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The world’s first full ‘cyborg’ on how his sexuality helped his battle with motor neurone disease

Find out how the gay scientist Peter Scott-Morgan is rewriting his future with the help of cutting-edge technology in the Attitude July issue

By Thomas Stichbury

Words: Thomas Stichbury; pictures: Provided

When Peter Scott-Morgan was diagnosed with motor neurone disease, he decided to begin the biggest experiment of his life: to become the world’s first full ‘cyborg’ – the world’s first full gay ‘cyborg’, at that.

The English-American scientist received his MND diagnosis in 2017 – the condition would eventually leave him ‘locked in’, unable to walk, talk, swallow and breathe without machine assistance, only able to control the movement of his eyes – and was told by doctors that he had two years to live. But Peter had other ideas.

An expert in robotics and artificial intelligence, he set out to rewrite his future and, indeed, the fates of others struggling with extreme disability, undergoing pioneering surgeries to merge his humanity with cutting-edge technology and AI (including his very own avatar, pictured above, created by the same team at Pinewood Studios who worked on Star Wars and Game of Thrones.)

In an interview in the Attitude July issue, conducted over email, typed with his eyes using a system devised by Intel, the 63-year-old reflects on his extraordinary journey and the obstacles he has overcome – “from the more conservative factions of the medical establishment. Or the government. Or, most bizarrely, institutions focused on MND” – and believes his sexuality gave him extra firepower in his fight for survival.

“Without that exposure, without my brain learning how to instinctively rebel against bullying, however authoritative and whatever the apparent cost, without that vaccination against blind acceptance of the status quo, I would never have even questioned the medical establishment’s expectation that having been diagnosed with MND I should dutifully follow their judgment that I resign myself to an inevitably cruel end, get my affairs in order, and statistically curl up and die on cue,” he explains.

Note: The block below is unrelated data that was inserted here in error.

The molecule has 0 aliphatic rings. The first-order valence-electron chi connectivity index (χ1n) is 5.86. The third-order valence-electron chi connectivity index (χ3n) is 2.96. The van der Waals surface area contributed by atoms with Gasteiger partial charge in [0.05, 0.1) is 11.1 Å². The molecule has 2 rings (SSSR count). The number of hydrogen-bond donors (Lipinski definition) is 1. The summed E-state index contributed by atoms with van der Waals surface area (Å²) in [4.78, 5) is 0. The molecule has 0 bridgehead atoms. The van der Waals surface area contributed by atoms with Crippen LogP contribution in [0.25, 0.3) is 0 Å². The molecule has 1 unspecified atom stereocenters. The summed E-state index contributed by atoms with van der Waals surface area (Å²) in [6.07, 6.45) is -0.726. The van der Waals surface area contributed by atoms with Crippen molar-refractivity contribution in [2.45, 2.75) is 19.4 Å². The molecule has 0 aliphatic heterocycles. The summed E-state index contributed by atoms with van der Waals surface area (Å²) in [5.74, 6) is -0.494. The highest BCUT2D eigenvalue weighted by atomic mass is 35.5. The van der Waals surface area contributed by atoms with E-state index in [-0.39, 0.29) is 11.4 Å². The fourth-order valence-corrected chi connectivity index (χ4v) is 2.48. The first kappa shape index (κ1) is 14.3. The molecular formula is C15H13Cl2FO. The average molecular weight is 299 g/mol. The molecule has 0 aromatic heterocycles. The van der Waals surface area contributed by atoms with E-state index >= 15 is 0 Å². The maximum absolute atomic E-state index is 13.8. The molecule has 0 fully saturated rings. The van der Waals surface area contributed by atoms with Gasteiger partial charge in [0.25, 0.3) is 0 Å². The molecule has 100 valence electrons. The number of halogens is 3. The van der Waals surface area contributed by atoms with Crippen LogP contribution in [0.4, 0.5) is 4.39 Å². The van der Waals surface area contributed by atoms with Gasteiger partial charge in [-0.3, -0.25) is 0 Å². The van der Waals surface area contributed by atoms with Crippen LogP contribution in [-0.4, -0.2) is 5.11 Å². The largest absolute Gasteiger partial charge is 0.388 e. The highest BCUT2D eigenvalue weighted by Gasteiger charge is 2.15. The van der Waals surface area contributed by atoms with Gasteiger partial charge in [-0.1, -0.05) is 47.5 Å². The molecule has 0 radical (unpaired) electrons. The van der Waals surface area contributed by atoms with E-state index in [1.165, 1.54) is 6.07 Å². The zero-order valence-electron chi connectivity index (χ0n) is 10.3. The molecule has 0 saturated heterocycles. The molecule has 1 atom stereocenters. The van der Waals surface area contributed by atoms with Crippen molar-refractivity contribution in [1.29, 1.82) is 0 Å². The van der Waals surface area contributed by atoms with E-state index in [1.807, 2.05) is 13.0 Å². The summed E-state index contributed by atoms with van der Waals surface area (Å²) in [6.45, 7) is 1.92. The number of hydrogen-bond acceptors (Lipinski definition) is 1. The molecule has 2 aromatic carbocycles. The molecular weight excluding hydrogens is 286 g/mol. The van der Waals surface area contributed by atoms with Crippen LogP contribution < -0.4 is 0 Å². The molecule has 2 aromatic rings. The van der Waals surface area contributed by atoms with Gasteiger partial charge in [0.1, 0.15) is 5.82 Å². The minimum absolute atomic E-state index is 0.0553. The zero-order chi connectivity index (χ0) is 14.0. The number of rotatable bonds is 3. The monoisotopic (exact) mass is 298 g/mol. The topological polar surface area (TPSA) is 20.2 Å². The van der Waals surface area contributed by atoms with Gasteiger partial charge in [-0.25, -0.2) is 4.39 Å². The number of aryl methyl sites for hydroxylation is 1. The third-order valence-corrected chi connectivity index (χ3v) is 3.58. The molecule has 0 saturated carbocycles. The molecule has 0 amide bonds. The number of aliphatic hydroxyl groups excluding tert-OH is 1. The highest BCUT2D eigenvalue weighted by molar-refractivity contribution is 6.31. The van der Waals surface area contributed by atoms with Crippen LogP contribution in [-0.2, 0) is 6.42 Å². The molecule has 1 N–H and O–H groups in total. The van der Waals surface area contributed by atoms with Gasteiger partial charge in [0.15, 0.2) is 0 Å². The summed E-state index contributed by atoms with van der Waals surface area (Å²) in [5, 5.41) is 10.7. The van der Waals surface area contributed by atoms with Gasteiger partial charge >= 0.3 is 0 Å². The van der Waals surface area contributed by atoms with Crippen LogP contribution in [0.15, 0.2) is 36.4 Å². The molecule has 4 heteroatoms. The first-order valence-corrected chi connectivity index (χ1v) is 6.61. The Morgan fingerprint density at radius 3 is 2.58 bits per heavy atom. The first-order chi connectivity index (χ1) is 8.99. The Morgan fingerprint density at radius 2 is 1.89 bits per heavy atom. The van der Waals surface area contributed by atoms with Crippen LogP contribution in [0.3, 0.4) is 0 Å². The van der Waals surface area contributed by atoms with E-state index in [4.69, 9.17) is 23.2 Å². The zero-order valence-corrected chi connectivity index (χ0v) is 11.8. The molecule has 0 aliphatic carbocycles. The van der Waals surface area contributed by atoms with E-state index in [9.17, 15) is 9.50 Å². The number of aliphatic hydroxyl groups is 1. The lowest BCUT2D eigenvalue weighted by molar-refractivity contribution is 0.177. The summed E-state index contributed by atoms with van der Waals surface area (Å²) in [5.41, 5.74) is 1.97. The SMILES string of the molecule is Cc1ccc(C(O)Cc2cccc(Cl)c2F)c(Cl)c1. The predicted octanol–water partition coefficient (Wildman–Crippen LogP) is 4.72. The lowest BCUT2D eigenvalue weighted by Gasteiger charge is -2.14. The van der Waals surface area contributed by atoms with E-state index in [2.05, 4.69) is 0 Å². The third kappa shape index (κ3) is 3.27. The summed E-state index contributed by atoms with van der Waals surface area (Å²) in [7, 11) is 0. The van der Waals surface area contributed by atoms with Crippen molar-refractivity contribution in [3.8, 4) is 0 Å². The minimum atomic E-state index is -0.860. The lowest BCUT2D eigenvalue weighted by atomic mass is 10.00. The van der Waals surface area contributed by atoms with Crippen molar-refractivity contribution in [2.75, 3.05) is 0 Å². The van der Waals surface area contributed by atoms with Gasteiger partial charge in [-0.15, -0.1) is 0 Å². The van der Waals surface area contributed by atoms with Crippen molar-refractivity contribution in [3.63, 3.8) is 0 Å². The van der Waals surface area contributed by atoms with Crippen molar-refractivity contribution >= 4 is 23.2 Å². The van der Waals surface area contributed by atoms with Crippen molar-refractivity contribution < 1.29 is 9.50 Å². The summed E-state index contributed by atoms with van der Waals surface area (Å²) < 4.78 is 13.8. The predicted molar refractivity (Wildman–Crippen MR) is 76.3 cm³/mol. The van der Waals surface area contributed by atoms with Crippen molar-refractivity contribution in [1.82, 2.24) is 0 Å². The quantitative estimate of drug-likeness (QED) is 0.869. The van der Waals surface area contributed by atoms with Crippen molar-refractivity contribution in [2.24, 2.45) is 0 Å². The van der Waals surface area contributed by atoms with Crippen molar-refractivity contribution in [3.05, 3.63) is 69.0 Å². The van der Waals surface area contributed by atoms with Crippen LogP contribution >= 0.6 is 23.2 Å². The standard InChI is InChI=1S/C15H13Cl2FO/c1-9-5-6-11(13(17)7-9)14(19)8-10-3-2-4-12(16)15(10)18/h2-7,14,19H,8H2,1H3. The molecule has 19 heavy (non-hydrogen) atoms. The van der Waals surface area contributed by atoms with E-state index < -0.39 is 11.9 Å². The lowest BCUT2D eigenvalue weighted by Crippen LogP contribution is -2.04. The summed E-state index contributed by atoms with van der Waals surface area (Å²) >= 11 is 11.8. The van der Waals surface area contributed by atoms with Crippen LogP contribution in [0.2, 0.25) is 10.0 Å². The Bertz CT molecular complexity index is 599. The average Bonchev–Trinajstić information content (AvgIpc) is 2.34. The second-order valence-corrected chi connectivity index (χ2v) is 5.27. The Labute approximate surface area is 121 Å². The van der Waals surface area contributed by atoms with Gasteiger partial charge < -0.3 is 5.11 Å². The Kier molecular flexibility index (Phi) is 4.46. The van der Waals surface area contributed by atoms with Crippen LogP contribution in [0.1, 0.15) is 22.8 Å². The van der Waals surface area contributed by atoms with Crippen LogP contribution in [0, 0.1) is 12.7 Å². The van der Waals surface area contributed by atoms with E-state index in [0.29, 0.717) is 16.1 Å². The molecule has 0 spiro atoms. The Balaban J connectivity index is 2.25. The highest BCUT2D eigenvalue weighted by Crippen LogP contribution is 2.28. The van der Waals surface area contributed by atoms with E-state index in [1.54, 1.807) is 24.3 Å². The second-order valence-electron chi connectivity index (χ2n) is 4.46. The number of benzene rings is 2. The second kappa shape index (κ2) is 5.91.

“Put starkly – if I weren’t gay, I’d very likely be dead.”

Peter and husband Francis before his MND diagnosis

By Peter’s side the whole time has been his devoted husband, Francis; on 21 December 2005, they were granted the first ceremony on the day civil partnerships became legal in the UK. The couple live together in Torquay, England.

“A few days ago, Francis and I celebrated 42 years of being a couple in love. That’s all our adult lives. He’s the reason I’m doing this. Of course, I have no intention of leaving him alone now, after all we’ve been through. And the fact that we’re still together, still fighting back-to-back whatever Fate throws at us, the fact that every single day he proves that he loves me far more than I deserve, how could anything give me greater strength than that?” he asks, rhetorically.

“Francis is, has always been, will forever be, the source of my power. As I told him in Trafalgar Square in the final seconds of 1979: ‘I am nothing alone. But together we are invincible!’”

Peter and Francis in the early 80s

Peter – whose book Peter 2.0, published by Penguin Random House, is out now – adds that he wants to own his ‘cyborg’ status as wholeheartedly as he embraced being gay.

“I very quickly realised that, similar to being gay, I had a choice to make. I decided to be out and proud about my transitioning status. And also be brazen about the fact I was different. Still a Real Man (I’d been arguing that since my early teens), indeed, still a Real Human. Just different,” he says.


“So, I commandeered the word ‘cyborg’. It’s simply a fancy word for ‘part human, part machine’. But of course, it’s a bit provocative. The word generally has a negative connotation. Cybermen. Darth Vader. Terminator. But like all bigotry, the negative reactions are the result of fear and ignorance. After all, how many cyborgs have you actually met, let alone got to know?”

“In short, as a transitioning cyborg, please don’t find me creepy. And certainly don’t fear me. Or dislike what I am. Or pity me. My overall quality of life is exceptional. I have love. I have fun. I have hope. I have dreams. I have purpose. Oh, and did I mention, I’m still alive. I mean really alive. Not just one of the living dead. Not just surviving. Thriving.”

Read the full interview in the Attitude July issue, out now.

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